An event that happened in 1987 has been buzzing around in my head today. That event is the firebombing of Anna Sullivan’s house in Islington by local fascists.
Anna was an art teacher, an anti-racist, and a former leading local activist in the Anti-Nazi League. Politics was – and is – in her blood. Her father was Bob Darke, a former Hackney Communist Party councillor, who turned on the Party. In 1951 he had a Penguin Special book ghost-written and published in his name called The Communist Technique in Britain. I am looking at a copy now and its contents have certainly not improved over the years: for the sake of our continued friendship me and Anna don’t really discuss it much!
Anna is her own person though. She had been a member of the Socialist Workers Party until she was expelled with the rest of its anti-fascist core when the SWP shut down the original Anti-Nazi League. She was one of the founder members of Red Action although didn’t remain long in that organisation.
Using the squat as a base the nazi skinheads terrorised the local community.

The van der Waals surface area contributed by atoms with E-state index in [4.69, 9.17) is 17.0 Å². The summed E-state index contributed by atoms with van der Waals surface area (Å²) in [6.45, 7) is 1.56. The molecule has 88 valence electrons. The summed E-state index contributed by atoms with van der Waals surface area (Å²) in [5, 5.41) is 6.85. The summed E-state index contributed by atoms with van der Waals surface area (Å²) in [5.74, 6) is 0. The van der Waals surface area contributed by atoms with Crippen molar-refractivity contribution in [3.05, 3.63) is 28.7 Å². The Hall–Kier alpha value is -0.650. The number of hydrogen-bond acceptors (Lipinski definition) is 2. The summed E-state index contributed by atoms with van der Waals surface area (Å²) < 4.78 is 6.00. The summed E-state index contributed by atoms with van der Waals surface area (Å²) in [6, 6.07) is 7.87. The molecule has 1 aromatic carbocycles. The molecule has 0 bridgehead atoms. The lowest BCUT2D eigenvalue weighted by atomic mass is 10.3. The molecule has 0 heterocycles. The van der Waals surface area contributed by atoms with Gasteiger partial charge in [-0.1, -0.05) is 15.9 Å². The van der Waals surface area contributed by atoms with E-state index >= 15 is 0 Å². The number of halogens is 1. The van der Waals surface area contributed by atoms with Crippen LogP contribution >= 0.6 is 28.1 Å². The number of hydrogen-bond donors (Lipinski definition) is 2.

A year to the day after an anti-racist march on the squat took place three petrol bombs came crashing through the basement bay windows of Anna’s house. It so happened that she was sleeping downstairs as her room was being decorated, so she had early warning as the place exploded into flames.
Anna got out of the house with her son and pet dog which they rescued from a burning room. Virtually everything she ever owned was destroyed in the fire. When she talks about it she particularly mentions her photos that were consumed by the flames.
I first met Anna when she was speaking at a meeting shortly after the firebombing. The sense that I got from what happened to her – that fascist barbarism was a current evil and not just a relic from the past – has stayed with me ever since.
The day after the firebombing, which totally gutted the house, the local nazis stood across the road admiring their handiwork. Nobody was ever convicted for what, after all, was attempted murder.
The police told Anna that “if you get mixed up with this sort of [anti-racist] activity, what do you expect?”
The trauma of the event led to Anna contracting ME and she never worked again as a teacher. Anna remained a fighter though and continues to write, paint and dispense political advice.
Sometimes events and people won’t go out of your mind, so I thought I would write about it here. I spoke to Anna earlier to let her know I planned to write something. I hadn’t spoken to her in a long while but we pretty much carried on where we had last left off, as happens with old friends.
She says she doesn’t use the internet, so it remains to be seen whether she will find out how much those events of nearly 25 years ago still resonate with me.